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  1. #!/usr/bin/env python
  2. # coding: utf-8
  3.  
  4. # In[227]:
  5.  
  6.  
  7. #Luis Gonzalez 21/01/2019 Code Session 2.1 - Mergesort and recurrences
  8. import random
  9. # Here I imported the relevant python dependencies that I used for this algorithm. I only imported random from the standard Python Libarary in this case
  10.  
  11.  
  12. # In[228]:
  13.  
  14.  
  15. #I first declar the function "merge" and pass the values of start,middle,length rather than p,q,r respectivly as the readings mentioned. I did this change becuase it was easier for me to conceptualize the code in this form rather than with the way the book had it written
  16. def Merge(A,start,middle,length):
  17.     global count
  18.     #I created a global variable this time rather than appending the counter in list form. This enables me to retrive the counter in other places in the code
  19.     n1 = int(middle-start+1)
  20.     #I created the length of the first list by subratinc the start of the list minus the middle
  21.     count =count+1
  22.     #After each line code I increase the counter by one
  23.     n2 = int(length-middle)
  24.     #I then created the length of the second list by subtrating the total lenght of the list minus the middle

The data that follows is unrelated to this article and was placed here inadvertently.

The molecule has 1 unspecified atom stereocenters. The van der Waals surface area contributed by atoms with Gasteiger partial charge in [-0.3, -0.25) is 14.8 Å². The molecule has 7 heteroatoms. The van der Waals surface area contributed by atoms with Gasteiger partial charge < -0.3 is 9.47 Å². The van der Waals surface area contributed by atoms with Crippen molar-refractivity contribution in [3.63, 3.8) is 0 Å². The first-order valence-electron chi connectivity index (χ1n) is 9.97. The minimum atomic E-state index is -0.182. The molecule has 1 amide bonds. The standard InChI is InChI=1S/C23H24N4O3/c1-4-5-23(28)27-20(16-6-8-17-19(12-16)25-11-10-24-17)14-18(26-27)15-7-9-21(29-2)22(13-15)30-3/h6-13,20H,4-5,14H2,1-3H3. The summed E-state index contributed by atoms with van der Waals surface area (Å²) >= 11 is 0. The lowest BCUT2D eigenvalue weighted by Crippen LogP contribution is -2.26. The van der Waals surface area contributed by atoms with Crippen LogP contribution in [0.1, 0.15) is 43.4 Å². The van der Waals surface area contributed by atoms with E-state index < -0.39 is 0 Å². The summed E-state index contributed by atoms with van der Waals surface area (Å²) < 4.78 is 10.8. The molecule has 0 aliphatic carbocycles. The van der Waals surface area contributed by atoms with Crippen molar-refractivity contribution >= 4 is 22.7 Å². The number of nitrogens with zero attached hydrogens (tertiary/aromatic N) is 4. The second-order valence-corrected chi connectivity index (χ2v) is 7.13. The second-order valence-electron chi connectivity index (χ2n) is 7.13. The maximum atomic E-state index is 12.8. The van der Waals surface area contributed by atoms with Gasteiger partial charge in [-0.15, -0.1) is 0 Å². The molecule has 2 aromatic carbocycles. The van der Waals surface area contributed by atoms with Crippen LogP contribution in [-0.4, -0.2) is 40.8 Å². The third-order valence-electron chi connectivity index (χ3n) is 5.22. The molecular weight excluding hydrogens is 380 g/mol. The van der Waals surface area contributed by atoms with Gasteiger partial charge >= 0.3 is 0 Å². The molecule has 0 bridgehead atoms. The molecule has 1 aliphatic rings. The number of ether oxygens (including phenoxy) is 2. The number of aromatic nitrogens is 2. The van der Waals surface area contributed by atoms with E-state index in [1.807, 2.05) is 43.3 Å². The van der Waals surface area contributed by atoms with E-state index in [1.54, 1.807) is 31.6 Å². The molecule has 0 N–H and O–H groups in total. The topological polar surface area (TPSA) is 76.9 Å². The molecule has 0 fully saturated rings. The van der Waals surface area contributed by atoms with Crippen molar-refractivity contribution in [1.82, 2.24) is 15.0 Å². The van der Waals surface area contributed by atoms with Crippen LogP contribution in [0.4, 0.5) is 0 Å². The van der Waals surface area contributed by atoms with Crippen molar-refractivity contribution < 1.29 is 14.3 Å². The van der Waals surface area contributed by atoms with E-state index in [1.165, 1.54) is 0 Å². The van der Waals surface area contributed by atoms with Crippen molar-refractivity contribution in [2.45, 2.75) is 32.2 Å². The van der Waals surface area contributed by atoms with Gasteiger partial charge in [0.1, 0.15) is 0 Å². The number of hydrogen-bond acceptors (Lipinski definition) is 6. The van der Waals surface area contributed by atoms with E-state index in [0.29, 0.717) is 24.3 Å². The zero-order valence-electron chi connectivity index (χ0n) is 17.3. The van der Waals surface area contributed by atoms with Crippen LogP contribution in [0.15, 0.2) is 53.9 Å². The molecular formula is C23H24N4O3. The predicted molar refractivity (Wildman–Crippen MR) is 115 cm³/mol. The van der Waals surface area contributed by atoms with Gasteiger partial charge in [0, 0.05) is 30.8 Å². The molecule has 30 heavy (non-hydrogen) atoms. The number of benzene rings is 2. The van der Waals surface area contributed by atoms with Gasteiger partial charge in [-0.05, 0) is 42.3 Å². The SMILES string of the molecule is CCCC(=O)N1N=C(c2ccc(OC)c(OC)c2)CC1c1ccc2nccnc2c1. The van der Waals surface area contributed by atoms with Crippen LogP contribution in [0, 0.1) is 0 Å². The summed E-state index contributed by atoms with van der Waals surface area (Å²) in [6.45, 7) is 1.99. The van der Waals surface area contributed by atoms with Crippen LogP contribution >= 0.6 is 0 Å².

25.     count =count+1
  26.     Left = [0]*(n1+1)
  27.     #Here I assigne the value of the left list to the number I obtained previously
  28.     count =count+1
  29.     Right = [0]*(n2+1)
  30.     # I do the same things as in the left assignation
  31.     count =count+1
  32.     for i in range(0,n1):
  33.         count =count+1
  34.         Left[i] = A[start+i]
  35.         #Here I basically assign the values of the array to the new Left list
  36.         count =count+1
  37.     for j in range(0,n2):
  38.         count =count+1
  39.         Right[j] = A[middle+1+j]
  40.         #Here I  assign the values of the array to the new Right list
  41.         count =count+1
  42.     Left[n1] = 9999999
  43.     #I then make the last number of the list extreamly large in order to identify when the code should stop
  44.     count =count+1
  45.     Right[n2] = 9999999
  46.     #I do the same as the previous step
  47.     count =count+1
  48.     i = 0
  49.     count =count+1
  50.     j = 0
  51.      #Here I made the counters 0 again in order to use them in he next loop
  52.     count =count+1
  53.     for k in range(int(start),int(length)+1):
  54.         count =count+1
  55.         if Left[i]<= Right[j]: